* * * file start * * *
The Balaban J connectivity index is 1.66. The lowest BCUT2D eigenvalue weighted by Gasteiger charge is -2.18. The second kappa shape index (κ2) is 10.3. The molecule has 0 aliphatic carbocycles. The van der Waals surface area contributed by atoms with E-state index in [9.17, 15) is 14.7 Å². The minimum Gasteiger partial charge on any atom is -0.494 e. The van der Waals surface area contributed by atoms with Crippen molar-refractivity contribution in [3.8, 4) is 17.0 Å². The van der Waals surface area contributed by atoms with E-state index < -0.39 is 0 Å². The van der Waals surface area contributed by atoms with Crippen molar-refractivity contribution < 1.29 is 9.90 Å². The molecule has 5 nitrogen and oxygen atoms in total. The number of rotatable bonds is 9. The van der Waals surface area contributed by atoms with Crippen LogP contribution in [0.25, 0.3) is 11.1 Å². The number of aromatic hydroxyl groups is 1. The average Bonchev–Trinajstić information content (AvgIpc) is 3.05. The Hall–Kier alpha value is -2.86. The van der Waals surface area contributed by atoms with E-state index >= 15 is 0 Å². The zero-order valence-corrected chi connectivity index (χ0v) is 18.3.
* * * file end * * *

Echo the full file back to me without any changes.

The Balaban J connectivity index is 1.66. The lowest BCUT2D eigenvalue weighted by Gasteiger charge is -2.18. The second kappa shape index (κ2) is 10.3. The molecule has 0 aliphatic carbocycles. The van der Waals surface area contributed by atoms with E-state index in [9.17, 15) is 14.7 Å². The minimum Gasteiger partial charge on any atom is -0.494 e. The van der Waals surface area contributed by atoms with Crippen molar-refractivity contribution in [3.8, 4) is 17.0 Å². The van der Waals surface area contributed by atoms with E-state index < -0.39 is 0 Å². The van der Waals surface area contributed by atoms with Crippen molar-refractivity contribution < 1.29 is 9.90 Å². The molecule has 5 nitrogen and oxygen atoms in total. The number of rotatable bonds is 9. The van der Waals surface area contributed by atoms with Crippen LogP contribution in [0.25, 0.3) is 11.1 Å². The number of aromatic hydroxyl groups is 1. The average Bonchev–Trinajstić information content (AvgIpc) is 3.05. The Hall–Kier alpha value is -2.86. The van der Waals surface area contributed by atoms with E-state index >= 15 is 0 Å². The zero-order valence-corrected chi connectivity index (χ0v) is 18.3.